Born out of financial crisis, bull market nears a record
The bull market in U.S. stocks is about to become the longest in history.
If stocks don’t drop significantly by the close of trading Wednesday, the bull market that began in March 2009 will have lasted nine years, five months and 13 days, a record that few would have predicted when the market struggled to find its footing after a 50 percent plunge during the financial crisis.
The long rally has added trillions of dollars to household wealth, helping the economy, and stands as a testament to the ability of large U.S. companies to squeeze out profits in tough times and confidence among investors as they shrugged off repeated crises and kept buying.
The question now is when the rally will end. The Federal Reserve is undoing many of the stimulative measures that supported the market, including keeping interest rates near zero. There are also mounting threats to global trade that have unsettled investors.
For such an enduring bull market, it shares little of the hallmarks of prior rallies.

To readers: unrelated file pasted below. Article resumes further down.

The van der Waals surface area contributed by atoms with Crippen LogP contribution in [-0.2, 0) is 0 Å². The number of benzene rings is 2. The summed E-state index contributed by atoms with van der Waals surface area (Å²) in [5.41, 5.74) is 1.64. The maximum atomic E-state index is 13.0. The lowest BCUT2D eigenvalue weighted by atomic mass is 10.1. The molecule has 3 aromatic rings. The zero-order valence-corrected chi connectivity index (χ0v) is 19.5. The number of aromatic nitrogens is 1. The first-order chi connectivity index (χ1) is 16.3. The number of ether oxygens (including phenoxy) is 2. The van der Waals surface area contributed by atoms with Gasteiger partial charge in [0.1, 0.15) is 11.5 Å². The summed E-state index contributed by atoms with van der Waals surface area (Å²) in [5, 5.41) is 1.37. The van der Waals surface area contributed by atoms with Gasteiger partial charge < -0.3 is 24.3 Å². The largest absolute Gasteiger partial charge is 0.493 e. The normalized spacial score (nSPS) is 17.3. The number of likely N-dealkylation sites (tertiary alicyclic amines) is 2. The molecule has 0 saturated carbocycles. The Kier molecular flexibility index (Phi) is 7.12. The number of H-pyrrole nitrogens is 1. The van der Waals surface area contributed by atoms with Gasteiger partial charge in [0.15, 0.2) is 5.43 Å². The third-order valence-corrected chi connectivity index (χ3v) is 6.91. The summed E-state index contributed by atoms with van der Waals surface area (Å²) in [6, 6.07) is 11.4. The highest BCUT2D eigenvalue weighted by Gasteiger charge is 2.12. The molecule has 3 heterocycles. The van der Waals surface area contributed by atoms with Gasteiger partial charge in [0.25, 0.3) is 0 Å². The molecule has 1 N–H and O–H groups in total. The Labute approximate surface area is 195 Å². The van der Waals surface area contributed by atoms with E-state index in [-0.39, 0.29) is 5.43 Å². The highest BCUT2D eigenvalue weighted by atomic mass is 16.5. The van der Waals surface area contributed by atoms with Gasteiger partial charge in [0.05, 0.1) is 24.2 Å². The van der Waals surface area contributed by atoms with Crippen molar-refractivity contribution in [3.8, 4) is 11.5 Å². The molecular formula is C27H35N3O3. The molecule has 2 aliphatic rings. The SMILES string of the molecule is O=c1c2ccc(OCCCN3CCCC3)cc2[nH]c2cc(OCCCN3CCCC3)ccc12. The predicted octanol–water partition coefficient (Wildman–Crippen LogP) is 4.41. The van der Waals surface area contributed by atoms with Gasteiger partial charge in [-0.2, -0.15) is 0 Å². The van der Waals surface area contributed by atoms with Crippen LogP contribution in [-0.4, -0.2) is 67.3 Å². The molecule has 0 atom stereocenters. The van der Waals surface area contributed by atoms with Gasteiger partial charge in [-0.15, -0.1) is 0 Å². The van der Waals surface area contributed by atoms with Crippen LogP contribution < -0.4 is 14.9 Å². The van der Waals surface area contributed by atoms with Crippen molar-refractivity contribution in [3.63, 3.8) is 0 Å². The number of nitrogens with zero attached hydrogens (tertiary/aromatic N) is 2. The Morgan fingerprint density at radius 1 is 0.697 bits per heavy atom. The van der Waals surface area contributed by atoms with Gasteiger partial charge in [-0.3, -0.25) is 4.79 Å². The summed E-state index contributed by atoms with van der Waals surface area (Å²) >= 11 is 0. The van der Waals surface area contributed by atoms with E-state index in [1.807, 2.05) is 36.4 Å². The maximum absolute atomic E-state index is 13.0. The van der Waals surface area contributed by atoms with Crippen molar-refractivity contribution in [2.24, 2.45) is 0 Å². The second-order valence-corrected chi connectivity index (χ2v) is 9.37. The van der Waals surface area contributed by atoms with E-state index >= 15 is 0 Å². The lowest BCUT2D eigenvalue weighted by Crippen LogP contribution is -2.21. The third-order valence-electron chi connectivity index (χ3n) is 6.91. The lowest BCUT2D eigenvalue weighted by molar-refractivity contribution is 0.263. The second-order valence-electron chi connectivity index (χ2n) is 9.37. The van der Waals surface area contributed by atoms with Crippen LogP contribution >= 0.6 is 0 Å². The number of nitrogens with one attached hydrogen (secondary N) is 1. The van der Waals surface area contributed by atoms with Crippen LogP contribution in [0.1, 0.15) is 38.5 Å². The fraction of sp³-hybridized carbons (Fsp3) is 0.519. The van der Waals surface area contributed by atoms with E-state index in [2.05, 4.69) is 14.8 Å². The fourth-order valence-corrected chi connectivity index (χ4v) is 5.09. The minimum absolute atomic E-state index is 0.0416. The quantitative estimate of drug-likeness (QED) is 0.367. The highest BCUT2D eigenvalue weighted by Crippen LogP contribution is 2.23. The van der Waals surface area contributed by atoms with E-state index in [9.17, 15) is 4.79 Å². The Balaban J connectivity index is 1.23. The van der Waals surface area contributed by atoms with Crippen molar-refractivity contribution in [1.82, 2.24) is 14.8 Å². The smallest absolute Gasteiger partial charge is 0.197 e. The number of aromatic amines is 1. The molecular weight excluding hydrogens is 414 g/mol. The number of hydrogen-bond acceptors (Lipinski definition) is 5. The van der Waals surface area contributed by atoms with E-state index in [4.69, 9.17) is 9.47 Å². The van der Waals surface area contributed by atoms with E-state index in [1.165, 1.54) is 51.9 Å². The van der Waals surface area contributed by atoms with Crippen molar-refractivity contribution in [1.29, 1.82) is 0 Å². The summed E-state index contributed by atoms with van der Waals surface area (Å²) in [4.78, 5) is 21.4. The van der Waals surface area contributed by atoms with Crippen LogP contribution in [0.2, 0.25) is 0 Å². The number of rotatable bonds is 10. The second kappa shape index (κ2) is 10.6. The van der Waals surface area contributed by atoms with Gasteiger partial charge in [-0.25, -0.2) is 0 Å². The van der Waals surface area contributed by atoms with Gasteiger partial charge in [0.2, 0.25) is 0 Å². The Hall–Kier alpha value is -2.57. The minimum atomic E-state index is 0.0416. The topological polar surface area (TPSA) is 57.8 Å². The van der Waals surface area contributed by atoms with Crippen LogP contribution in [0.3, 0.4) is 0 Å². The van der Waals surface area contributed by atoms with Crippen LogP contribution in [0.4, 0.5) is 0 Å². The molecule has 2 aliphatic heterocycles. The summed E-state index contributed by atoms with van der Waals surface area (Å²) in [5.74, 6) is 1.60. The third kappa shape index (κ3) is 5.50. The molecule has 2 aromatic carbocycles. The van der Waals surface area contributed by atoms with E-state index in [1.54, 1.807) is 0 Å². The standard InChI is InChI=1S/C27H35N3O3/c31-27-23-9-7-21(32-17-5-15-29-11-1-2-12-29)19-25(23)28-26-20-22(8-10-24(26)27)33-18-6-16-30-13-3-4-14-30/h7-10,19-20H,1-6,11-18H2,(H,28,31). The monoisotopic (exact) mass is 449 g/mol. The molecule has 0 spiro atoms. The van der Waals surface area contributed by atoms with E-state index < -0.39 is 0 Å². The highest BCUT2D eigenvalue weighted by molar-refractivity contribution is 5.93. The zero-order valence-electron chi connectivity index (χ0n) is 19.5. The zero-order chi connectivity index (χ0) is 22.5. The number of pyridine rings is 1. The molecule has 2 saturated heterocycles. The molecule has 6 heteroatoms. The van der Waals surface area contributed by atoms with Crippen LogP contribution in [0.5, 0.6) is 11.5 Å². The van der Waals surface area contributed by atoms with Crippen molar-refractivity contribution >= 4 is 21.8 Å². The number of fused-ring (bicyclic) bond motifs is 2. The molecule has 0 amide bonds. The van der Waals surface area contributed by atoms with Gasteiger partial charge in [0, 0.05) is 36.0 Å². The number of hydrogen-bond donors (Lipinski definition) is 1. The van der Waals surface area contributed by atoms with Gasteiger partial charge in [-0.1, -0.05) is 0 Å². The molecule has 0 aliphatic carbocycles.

Unlike earlier rallies, individual investors have largely sat out after getting burned by two crashes in less than a decade. Trading has been lackluster, with few shares exchanging hands each day. Private companies have shown little enthusiasm, too, with fewer selling stock in initial public offerings than in previous bull runs.
Yet this bull market has been remarkably resilient. After several blows that might have killed off a less robust rally – fears of a eurozone collapse, plunging oil prices, a U.S. credit downgrade, President Donald Trump’s trade fights – investors soon returned to buying, avoiding a 20 percent drop in stocks that by common definition marks the end of bull markets.